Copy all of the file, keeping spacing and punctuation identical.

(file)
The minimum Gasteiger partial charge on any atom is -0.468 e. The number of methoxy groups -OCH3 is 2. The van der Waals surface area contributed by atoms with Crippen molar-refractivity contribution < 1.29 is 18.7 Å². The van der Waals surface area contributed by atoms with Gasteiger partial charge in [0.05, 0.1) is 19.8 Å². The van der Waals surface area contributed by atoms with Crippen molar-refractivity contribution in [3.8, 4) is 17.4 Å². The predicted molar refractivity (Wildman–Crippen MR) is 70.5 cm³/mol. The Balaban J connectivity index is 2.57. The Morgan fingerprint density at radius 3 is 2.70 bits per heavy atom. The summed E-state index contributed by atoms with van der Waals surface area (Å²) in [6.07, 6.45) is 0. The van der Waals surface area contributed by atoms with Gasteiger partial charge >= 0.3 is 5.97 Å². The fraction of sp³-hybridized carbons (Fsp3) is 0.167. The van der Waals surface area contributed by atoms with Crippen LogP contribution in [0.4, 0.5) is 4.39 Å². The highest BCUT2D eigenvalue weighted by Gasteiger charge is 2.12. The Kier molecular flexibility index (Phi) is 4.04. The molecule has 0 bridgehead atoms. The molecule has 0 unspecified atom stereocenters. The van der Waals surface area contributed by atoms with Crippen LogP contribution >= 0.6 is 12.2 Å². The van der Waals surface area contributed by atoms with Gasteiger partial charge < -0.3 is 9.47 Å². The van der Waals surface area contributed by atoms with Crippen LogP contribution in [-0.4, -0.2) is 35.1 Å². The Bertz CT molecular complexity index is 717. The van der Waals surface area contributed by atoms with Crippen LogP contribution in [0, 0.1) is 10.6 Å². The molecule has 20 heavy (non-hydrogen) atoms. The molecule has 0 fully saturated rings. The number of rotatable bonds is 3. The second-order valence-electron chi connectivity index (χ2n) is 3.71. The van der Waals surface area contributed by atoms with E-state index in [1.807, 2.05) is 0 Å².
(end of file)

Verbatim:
The minimum Gasteiger partial charge on any atom is -0.468 e. The number of methoxy groups -OCH3 is 2. The van der Waals surface area contributed by atoms with Crippen molar-refractivity contribution < 1.29 is 18.7 Å². The van der Waals surface area contributed by atoms with Gasteiger partial charge in [0.05, 0.1) is 19.8 Å². The van der Waals surface area contributed by atoms with Crippen molar-refractivity contribution in [3.8, 4) is 17.4 Å². The predicted molar refractivity (Wildman–Crippen MR) is 70.5 cm³/mol. The Balaban J connectivity index is 2.57. The Morgan fingerprint density at radius 3 is 2.70 bits per heavy atom. The summed E-state index contributed by atoms with van der Waals surface area (Å²) in [6.07, 6.45) is 0. The van der Waals surface area contributed by atoms with Gasteiger partial charge >= 0.3 is 5.97 Å². The fraction of sp³-hybridized carbons (Fsp3) is 0.167. The van der Waals surface area contributed by atoms with Crippen LogP contribution in [0.4, 0.5) is 4.39 Å². The highest BCUT2D eigenvalue weighted by Gasteiger charge is 2.12. The Kier molecular flexibility index (Phi) is 4.04. The molecule has 0 bridgehead atoms. The molecule has 0 unspecified atom stereocenters. The van der Waals surface area contributed by atoms with Crippen LogP contribution >= 0.6 is 12.2 Å². The van der Waals surface area contributed by atoms with Gasteiger partial charge < -0.3 is 9.47 Å². The van der Waals surface area contributed by atoms with Crippen LogP contribution in [-0.4, -0.2) is 35.1 Å². The Bertz CT molecular complexity index is 717. The van der Waals surface area contributed by atoms with Crippen LogP contribution in [0, 0.1) is 10.6 Å². The molecule has 20 heavy (non-hydrogen) atoms. The molecule has 0 fully saturated rings. The number of rotatable bonds is 3. The second-order valence-electron chi connectivity index (χ2n) is 3.71. The van der Waals surface area contributed by atoms with E-state index in [1.807, 2.05) is 0 Å².